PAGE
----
In the 18th century, bands would perform in this open-air setting. However, over the centuries, the seafront turned out to be a dumping ground. Only recently, in the late 1990s, the residents of Bandra proposed a plan to the local bodies, demanding the renovation of the seafront. With a tiny jogger’s park and open-air gym, Bandra Bandstand today is one of the most popular hangout spots in the city.
St Andrew’s Church:
The first church to be built in Bandra was St Anne’s Church in the late 1500s. St Andrew’s Church was erected a couple of decades later. However, after the British demolished the former, St Andrew’s Church now stands as the oldest parish in Bandra. In the 18th century, during the Maratha invasion, the shrine was attacked, and the roof was burnt. While the Portuguese-styled façade remains intact, in 1965, the Roman Catholic Church was extensively renovated, and a statue of St Andrew was also constructed at the entrance. Look closely, and you can find the Portuguese name of the suburb — Bandora — in some of the old gravestones in the compound. This year, the church turns 400.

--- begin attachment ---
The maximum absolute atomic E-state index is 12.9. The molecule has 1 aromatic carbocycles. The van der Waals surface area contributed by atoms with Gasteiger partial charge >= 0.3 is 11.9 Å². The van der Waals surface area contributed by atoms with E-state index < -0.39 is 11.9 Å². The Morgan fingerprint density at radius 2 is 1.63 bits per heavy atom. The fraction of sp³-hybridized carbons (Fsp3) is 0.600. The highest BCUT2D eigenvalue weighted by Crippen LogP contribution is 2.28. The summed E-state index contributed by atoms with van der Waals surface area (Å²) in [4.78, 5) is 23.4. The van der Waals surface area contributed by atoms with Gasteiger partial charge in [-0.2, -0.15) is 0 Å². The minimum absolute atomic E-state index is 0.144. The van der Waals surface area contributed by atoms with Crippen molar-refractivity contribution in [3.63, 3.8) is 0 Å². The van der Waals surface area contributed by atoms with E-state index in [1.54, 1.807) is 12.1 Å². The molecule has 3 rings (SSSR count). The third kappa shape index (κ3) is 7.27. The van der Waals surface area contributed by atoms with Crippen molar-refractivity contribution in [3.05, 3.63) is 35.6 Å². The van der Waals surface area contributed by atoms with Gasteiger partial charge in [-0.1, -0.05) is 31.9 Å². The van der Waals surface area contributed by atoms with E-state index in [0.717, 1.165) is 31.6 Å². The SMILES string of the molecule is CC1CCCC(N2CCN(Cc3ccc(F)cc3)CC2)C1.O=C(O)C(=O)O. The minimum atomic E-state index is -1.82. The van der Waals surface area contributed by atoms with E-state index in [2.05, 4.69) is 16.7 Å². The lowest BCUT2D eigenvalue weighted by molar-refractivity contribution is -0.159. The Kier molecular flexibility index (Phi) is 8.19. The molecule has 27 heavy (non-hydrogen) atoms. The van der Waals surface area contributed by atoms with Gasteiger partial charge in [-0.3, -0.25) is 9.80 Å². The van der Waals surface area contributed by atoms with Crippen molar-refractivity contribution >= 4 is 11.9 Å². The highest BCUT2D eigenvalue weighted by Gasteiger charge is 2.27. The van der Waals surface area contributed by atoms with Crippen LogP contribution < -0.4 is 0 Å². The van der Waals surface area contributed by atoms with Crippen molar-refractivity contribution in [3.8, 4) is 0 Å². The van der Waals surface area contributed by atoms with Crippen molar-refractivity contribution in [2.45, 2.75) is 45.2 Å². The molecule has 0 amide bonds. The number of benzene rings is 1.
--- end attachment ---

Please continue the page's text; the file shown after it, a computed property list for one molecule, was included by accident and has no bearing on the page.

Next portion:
St Stanislaus High School:
This 153-year-old boys’ school is one of the oldest education institutions in the city. However, it was only last year that the school got its first woman principal in Anne Correa. Spread across seven acres, this is the largest school in Mumbai. The massive pastel green building is the most prominent landmark on Hill Road. On our visit, we also met 50-year-old Joe Vesoka, an alumni of the school. The musician was practising trumpet in the premises. Dias and Vesoka bonded over Blue Moon and Take 5, and found several mutual acquaintances. And they said in unison, “Everybody knows everybody in Bandra.”
St Peter’s Church:
One can’t help but pause and admire the Romanesque façade of this church. St Peter’s Church has been named a Grade A heritage structure by the Heritage Society of India. One of the peculiar features of this shrine is its square hall, which can house 1,000 people at a time. At the altar, one can also spot a relief sculpture of Leonardo Da Vinci’s The Last Supper. Built in 1853, it’s the only Anglican church in Bandra.